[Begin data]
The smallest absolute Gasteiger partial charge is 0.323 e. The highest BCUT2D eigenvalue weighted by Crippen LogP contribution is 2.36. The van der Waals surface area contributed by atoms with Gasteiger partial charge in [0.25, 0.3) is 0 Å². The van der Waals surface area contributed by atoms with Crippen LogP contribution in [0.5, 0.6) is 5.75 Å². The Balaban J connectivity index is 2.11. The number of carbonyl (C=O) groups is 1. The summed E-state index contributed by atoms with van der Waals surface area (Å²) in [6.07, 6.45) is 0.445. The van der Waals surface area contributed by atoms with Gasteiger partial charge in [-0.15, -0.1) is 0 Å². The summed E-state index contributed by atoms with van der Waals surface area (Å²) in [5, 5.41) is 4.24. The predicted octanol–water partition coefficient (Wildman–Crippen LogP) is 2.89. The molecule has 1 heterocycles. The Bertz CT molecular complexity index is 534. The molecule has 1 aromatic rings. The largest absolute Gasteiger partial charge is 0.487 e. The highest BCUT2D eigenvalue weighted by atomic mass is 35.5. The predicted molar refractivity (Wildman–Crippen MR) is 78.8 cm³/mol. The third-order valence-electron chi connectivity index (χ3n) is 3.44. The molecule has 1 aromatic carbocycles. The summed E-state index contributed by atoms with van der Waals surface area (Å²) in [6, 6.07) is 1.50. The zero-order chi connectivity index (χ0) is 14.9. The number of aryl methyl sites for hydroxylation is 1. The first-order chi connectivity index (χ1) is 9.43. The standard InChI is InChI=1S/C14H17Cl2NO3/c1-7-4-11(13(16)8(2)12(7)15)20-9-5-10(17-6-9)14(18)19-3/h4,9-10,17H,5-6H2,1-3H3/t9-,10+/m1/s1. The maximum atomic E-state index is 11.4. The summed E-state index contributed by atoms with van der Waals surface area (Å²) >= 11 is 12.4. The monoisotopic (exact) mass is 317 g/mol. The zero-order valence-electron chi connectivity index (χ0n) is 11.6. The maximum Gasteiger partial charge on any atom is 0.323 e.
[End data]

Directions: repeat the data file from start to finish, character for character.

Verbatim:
The smallest absolute Gasteiger partial charge is 0.323 e. The highest BCUT2D eigenvalue weighted by Crippen LogP contribution is 2.36. The van der Waals surface area contributed by atoms with Gasteiger partial charge in [0.25, 0.3) is 0 Å². The van der Waals surface area contributed by atoms with Crippen LogP contribution in [0.5, 0.6) is 5.75 Å². The Balaban J connectivity index is 2.11. The number of carbonyl (C=O) groups is 1. The summed E-state index contributed by atoms with van der Waals surface area (Å²) in [6.07, 6.45) is 0.445. The van der Waals surface area contributed by atoms with Gasteiger partial charge in [-0.15, -0.1) is 0 Å². The summed E-state index contributed by atoms with van der Waals surface area (Å²) in [5, 5.41) is 4.24. The predicted octanol–water partition coefficient (Wildman–Crippen LogP) is 2.89. The molecule has 1 heterocycles. The Bertz CT molecular complexity index is 534. The molecule has 1 aromatic rings. The largest absolute Gasteiger partial charge is 0.487 e. The highest BCUT2D eigenvalue weighted by atomic mass is 35.5. The predicted molar refractivity (Wildman–Crippen MR) is 78.8 cm³/mol. The third-order valence-electron chi connectivity index (χ3n) is 3.44. The molecule has 1 aromatic carbocycles. The summed E-state index contributed by atoms with van der Waals surface area (Å²) in [6, 6.07) is 1.50. The zero-order chi connectivity index (χ0) is 14.9. The number of aryl methyl sites for hydroxylation is 1. The first-order chi connectivity index (χ1) is 9.43. The standard InChI is InChI=1S/C14H17Cl2NO3/c1-7-4-11(13(16)8(2)12(7)15)20-9-5-10(17-6-9)14(18)19-3/h4,9-10,17H,5-6H2,1-3H3/t9-,10+/m1/s1. The maximum atomic E-state index is 11.4. The summed E-state index contributed by atoms with van der Waals surface area (Å²) >= 11 is 12.4. The monoisotopic (exact) mass is 317 g/mol. The zero-order valence-electron chi connectivity index (χ0n) is 11.6. The maximum Gasteiger partial charge on any atom is 0.323 e.